March 13 2000
Father fights to be part-time PCBY FRANCES GIBB
A POLICE constable brought a sex discrimination claim against his employers because, he said, they had refused to allow him to work part-time.
PC Jeffrey Gilbert, a community beat officer, applied to the Thames Valley Police to reduce his working hours so that he could help in looking after his three children.
His wife, Tyler, is employed full-time as a hospital operating theatre practitioner, and the couple decided that it would be easier if he reduced his hours.
However, PC Gilbert's request was turned down because the force considered that childcare was not "reason enough" to make alterations in his duties.
At the time, he said: "I wholeheartedly believe this situation would never have happened if it was a female who asked for time off to care for her children."
The officer, 29, did not think that his request to go part-time for ten months had been treated sufficiently seriously.
The couple's five-year-old daughter had not at the time started school and they also had a ten-year-old boy and a 12-year-old girl. The officer said that he did not want the older children to become "latch-key kids".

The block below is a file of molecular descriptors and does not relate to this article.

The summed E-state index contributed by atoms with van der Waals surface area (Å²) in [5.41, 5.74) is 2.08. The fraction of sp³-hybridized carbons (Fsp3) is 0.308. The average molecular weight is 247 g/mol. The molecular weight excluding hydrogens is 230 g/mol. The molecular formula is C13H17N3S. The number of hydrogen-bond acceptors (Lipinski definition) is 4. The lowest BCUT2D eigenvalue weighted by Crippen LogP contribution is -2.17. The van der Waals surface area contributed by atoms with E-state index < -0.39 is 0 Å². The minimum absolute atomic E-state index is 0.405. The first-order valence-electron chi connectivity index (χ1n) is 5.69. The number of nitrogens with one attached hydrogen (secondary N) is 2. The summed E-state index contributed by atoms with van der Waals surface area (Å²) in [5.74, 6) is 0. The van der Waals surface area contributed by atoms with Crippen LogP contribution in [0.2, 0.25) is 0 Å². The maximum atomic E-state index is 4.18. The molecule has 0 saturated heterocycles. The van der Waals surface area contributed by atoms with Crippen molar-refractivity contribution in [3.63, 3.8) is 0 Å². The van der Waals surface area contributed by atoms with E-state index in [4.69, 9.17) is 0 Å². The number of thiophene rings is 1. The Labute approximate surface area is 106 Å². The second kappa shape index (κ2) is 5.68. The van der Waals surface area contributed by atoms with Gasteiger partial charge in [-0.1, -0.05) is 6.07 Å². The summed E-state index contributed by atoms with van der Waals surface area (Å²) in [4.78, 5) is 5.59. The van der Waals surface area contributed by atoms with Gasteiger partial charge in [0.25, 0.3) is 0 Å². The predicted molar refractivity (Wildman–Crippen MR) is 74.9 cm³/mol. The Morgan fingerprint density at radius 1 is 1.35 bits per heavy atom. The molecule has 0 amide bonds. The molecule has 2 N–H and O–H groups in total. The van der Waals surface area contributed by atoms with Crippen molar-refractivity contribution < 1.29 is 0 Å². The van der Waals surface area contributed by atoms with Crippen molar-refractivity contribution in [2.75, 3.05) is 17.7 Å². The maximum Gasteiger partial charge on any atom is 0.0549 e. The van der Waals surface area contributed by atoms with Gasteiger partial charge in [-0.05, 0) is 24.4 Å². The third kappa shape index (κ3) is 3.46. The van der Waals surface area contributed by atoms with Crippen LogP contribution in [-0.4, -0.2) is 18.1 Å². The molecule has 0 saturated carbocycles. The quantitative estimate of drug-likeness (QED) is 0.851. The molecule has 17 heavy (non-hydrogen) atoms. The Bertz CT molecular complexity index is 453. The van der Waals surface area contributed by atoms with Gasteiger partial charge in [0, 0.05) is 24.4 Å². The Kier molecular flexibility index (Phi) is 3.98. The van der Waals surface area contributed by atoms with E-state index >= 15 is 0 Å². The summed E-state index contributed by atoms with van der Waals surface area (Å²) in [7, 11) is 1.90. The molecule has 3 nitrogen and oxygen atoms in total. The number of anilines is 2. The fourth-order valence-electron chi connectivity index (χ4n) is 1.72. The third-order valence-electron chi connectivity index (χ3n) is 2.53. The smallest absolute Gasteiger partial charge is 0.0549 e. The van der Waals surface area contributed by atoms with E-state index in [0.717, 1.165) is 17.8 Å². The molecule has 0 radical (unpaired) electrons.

His first request was refused and, at the second request, he said that he was told that he would have to reapply for his job, which could not be guaranteed.
He decided reluctantly to go for legal action in a stand for male officers. "Every minority group is catered for but the majority of the workforce do not have a voice," he said.
The complaint was settled in October before the tribunal claim got under way, through the Police Federation and Acas, the Advisory Arbitration and Conciliation Service.
By then the couple's circumstances had changed because they had found a school that could take their younger daughter early. He said that he hoped his experience would mean that other male officers received fairer treatment.
Copyright 2000, Times Newspapers Ltd.